You just returned to school after a long, relaxing winter break. It was great not having to worry about readings, papers, problem sets, quizzes, and exams!

Now you are back on campus and happy to see your friends, but you are not looking forward to the academic-related stress that comes with being a college student. The end of last semester was rough – pulling all-nighters to finish papers and cramming for finals is definitely not your idea of fun. Falling asleep in the library while you are trying to study is not very restful, and a bag of chips and soda is not much of a meal. Despite the stress, you got through it! But you promised yourself next semester would be different.

Now comes the tricky part, figuring out how you are going to do things differently. Deciding to change is one thing, and implementing specific changes is something else entirely. Change rarely happens by osmosis. Instead, it often takes a conscious commitment to a plan and hard work. So, what comes next?

Here are a few things to consider:

Develop a plan. Think about your goal and then break that goal down into smaller parts. If you want to avoid reading an entire textbook the day before a final, spread the work out over the course of the semester. A few pages per day or a chapter per week is much more manageable than trying to learn everything at once. You can probably use your course syllabi as a guide.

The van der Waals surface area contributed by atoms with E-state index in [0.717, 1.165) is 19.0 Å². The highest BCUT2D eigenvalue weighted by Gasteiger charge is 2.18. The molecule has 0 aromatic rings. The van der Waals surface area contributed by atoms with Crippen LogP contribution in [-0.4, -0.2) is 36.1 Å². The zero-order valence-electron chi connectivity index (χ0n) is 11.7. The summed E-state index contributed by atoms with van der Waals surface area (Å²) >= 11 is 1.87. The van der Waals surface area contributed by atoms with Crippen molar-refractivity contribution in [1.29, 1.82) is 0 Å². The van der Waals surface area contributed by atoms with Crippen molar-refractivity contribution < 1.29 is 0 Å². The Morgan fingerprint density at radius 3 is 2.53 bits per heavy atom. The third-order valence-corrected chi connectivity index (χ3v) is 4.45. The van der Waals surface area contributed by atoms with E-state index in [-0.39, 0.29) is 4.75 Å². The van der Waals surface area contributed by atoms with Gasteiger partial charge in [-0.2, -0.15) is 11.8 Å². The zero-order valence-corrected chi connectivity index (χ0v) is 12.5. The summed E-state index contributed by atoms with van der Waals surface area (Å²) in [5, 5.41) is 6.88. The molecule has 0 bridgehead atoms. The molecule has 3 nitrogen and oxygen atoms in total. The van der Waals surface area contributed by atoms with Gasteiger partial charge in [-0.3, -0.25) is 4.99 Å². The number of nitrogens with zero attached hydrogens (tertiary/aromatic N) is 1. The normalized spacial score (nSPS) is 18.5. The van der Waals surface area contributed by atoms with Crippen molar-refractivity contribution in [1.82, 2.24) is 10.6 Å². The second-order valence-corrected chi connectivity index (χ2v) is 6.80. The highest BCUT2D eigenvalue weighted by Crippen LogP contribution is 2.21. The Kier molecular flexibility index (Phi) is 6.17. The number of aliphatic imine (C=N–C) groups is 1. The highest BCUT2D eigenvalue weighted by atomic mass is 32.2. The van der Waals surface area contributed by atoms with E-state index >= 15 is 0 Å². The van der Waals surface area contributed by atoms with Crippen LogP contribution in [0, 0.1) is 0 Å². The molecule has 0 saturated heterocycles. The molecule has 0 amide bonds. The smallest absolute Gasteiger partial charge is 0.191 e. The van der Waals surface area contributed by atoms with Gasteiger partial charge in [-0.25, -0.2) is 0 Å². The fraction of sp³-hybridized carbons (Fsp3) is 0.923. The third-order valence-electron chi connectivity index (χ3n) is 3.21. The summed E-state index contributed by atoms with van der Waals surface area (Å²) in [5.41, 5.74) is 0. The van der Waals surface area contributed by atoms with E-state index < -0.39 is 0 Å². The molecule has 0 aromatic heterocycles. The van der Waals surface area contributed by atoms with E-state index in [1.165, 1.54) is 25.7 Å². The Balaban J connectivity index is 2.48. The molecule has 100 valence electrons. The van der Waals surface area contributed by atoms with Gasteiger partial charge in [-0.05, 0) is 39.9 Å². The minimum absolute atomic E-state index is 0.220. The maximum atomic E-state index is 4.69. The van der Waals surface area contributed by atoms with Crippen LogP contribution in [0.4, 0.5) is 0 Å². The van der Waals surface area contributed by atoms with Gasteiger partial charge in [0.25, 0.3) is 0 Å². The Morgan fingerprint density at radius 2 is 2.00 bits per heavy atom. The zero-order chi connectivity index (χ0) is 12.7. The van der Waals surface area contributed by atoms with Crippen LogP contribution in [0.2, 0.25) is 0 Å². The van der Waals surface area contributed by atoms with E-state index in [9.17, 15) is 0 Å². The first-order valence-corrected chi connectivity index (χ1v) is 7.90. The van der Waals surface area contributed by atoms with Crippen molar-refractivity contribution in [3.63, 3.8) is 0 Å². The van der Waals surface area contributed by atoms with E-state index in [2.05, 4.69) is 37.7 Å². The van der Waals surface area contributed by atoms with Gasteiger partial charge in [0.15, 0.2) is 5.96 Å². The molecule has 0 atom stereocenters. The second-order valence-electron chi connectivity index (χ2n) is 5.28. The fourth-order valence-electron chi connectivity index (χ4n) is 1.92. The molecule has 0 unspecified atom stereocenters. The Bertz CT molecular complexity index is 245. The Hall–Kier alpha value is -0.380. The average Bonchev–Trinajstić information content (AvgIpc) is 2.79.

Stick to that plan. Each day you accomplish what it is you set out to do will feel like a victory. Because it is easy to put off to tomorrow what seems unpleasant today, remind yourself why you decided to make a change. Recall as vividly as possible the type of situation you hope not to repeat and visualize the success that will follow if you stick to your plan. Use activities you enjoy, like watching a favorite show or hanging out with friends, to reward yourself for your accomplishments.

Enlist support. Chances are you are not the only one who got so behind last semester that you practically lived in the library during finals week. Talk to your friends and classmates to see if anyone else is looking to commit to doing something differently. Support from others may help to bolster your resolve, providing you with the encouragement you need to stick to your plan.

Be mindful. There is sure to be some sort of fun happening at any given time on campus. Since you cannot do everything, really think about the choices you make. If you go to the party tonight, are you willing to do two days’ worth of reading tomorrow? If the answer is yes, by all means, have fun! If not, spend an extra moment contemplating the implications of your decision.

At Georgetown Psychology Associates, we know that change can be difficult. If you would like to discuss your goals and develop a plan of action with the help of a mental health professional, please do not hesitate to contact us!